How the Rise Of Co-Working Space Is Affecting Workplace Designs
While the newly-coined term “Coworking” hasn’t yet reserved a spot in the pages of Merriam-Webster, there is no doubt that the word is in high rotation in today’s industry-speak. It has been defined as “The use of an office or other working environment by people who are self-employed or working for different employers, typically so as to share equipment, ideas, and knowledge” and “The whole idea of coworking is to bring bright, creative people together and let the ideas collide.”
And even if you’ve never heard it, odds are that you’re familiar with the practice and have probably even dabbled in it yourself. You’re an independent consultant and like to change up the work routine. Or your company closed its doors and transitioned its worker to go home-based. What do you do? You take your business to your favorite local coffee shop, bakery, or library. Maybe you even take it to a luxury-appointed office space designed expressly for what we call “Coworking.” It’s the new thing, and it’s the epitome of modern office design. The environment is bright. It’s airy. It’s sleek, modern, and is equipped with all of the amenities, complete with beverages and snacks. You may even meet someone new and lay the groundwork for some new business-to-business opportunities. It’s the ultimate in open workplace design, and it makes sense.
With real estate prices on the rise, office space is at a premium. Combine that with evolving technology, and there’s little need for the average employee to dedicate 40+ hours per week to work from an assigned central office. Or is there?
In growing numbers, companies are providing their employees the option to telecommute part or full time. It’s a trend that continues to gain popularity, as it allows employees to keep an eye on the home, save on fuel expenses, reduce the wear and tear on their vehicle, run errands on their lunch hour, and even reduces the amount of time their kids spend in daycare. Overall, it provides a much more desirable work-life balance and ranks high in employee satisfaction.
With all of these selling points, the practice is gaining traction and has even turned more than a few centralized offices into veritable corporate graveyards. When faced with declining onsite attendance, many businesses have made the decision to trim the real estate fat (so to speak), and designate a portion of their workforce to go strictly home-based, or assign shared workspaces utilized in shifts or alternate days.
It seems like a win-win, right? Well mostly. Depending on the nature of the work, some tasks can’t be performed as efficiently away from the office. Others find it hard to stay disciplined at home or in a coffee shop. And sometimes there’s just no replacement for an in-person, all hands on deck brainstorming session when it comes to new ideas or project team meetings.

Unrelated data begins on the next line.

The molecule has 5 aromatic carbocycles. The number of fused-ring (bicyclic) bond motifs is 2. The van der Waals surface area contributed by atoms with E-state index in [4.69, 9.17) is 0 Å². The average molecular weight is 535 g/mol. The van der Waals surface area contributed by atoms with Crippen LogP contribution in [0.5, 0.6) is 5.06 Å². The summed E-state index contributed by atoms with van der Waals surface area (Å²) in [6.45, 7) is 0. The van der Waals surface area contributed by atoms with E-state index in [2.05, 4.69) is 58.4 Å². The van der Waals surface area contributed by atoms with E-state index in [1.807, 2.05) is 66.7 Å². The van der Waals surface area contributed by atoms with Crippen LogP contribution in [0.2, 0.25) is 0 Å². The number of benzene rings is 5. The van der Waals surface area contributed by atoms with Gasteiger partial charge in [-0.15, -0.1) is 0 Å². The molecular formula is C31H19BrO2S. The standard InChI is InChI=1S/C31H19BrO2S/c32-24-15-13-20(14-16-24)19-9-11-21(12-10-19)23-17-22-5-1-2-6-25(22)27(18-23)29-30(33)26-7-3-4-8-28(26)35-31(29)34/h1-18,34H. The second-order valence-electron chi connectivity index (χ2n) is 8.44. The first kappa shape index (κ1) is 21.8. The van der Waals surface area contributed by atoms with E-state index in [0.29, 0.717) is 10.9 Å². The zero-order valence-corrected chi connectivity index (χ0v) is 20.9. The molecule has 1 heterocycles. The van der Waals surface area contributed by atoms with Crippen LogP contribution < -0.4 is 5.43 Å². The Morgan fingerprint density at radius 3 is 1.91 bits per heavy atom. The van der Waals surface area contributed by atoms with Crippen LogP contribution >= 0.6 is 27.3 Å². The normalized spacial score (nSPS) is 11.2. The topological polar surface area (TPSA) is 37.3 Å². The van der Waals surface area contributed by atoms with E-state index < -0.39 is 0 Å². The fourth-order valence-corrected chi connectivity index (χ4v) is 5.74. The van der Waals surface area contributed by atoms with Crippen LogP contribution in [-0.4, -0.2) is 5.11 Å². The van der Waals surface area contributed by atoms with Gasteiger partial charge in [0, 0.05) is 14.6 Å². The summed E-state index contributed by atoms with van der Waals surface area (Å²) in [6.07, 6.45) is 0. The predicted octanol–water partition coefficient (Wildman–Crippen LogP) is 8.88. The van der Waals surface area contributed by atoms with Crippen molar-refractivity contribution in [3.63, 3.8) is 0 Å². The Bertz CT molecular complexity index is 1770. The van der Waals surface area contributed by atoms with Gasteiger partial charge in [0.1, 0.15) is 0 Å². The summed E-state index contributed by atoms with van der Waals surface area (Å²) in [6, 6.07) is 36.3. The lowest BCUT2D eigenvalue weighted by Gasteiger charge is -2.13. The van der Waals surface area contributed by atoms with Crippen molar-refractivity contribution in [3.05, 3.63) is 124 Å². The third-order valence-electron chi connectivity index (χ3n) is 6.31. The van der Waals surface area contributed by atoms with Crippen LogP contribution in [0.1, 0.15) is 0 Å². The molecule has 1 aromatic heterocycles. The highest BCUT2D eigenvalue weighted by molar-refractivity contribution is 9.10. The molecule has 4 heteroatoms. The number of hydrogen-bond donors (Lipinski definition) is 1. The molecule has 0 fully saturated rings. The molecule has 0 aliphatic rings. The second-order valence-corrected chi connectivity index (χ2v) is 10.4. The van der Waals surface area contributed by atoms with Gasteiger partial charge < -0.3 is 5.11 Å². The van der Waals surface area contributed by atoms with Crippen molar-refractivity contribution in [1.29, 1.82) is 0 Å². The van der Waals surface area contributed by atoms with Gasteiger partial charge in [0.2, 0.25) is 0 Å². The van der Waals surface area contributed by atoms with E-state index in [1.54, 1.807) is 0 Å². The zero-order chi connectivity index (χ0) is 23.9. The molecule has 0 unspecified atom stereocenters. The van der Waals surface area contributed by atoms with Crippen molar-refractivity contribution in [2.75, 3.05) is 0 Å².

For those equally-compelling reasons, other businesses have assessed the value in retaining a dedicated onsite workforce. And how does a business compete with the allure of working remotely full time? Well, they adopt a modern workplace design. They harness the attributes that are turning heads in the other direction. Like urban coworking spaces, they make their offices a place their employees want to be. It’s more than an office design trend; it’s here to stay. Here are some ideas about how they are doing it:
Offer Amenities, such as:
- Gourmet Coffee & Tea
- Free Snacks (including fresh fruit)
- Gym Membership
- Ride Share options or Commuter Credits
- The option to work from home occasionally, like once per week.
Redesign the office.
Could part of the reason why employees haven’t been making the trek into the workplace be that they are just plain tired of the tired old office design? Fluorescent lighting, tall cubicle walls, and bland carpet are things of the past. Modernize your office to emulate some of those sleek, trendy urban workspaces and perhaps work won’t feel so much like work—but rather, a living, breathing, exciting enterprise.
- Lighting: Revamp your lighting to a system that soothes, flatters, and energizes. When people look in the mirror and look great, they feel great.
- Open workplace design: Open things up, but not too open. Not many like to feel enclosed, but not everyone wants to be staring directly at someone from three feet away. Swap out the tall, claustrophobic, opaque partitions for shorter panels of frosted glass, or perhaps plants, which offer a touch of privacy without going overboard.
- Ceiling: Ditch the drab drop panel ceiling and select something unusual and complementary to the rest of your decor. Employees don’t want to feel like they’re in a cave and never get to see the light of day.
- Provide Comfortable seating so they aren’t counting the hours until the end of their shift.
- If you are opting for a “Satellite Office” with flex work seating, consider installing long, sleek tables suitable for plugging right in.
- Bring the outdoors in by utilizing as much natural light as possible, and placing natural plants around the office.
- Pops of color and texture creates a fun environment that doesn’t feel like the message is all work and no play. A tile backsplash in the kitchen. A subtle design in the carpet. Oversized pillows in the waiting area.
- Designate a room or a couple of zones for employees to have fun and unwind when they need to step away from their desk for a few minutes. Have a reading nook. Or bring a ping pong table. Foster a fun environment to keep morale up.
A few perks and pinch flair go a long way toward employee inspiration and employee satisfaction.
Not sure where to start? Contact D2 Office Furniture + Design. We house a showroom for modern & classic office furniture & storage items, and have a staff of workplace planning & design professionals who are eager to assist in your next renovation.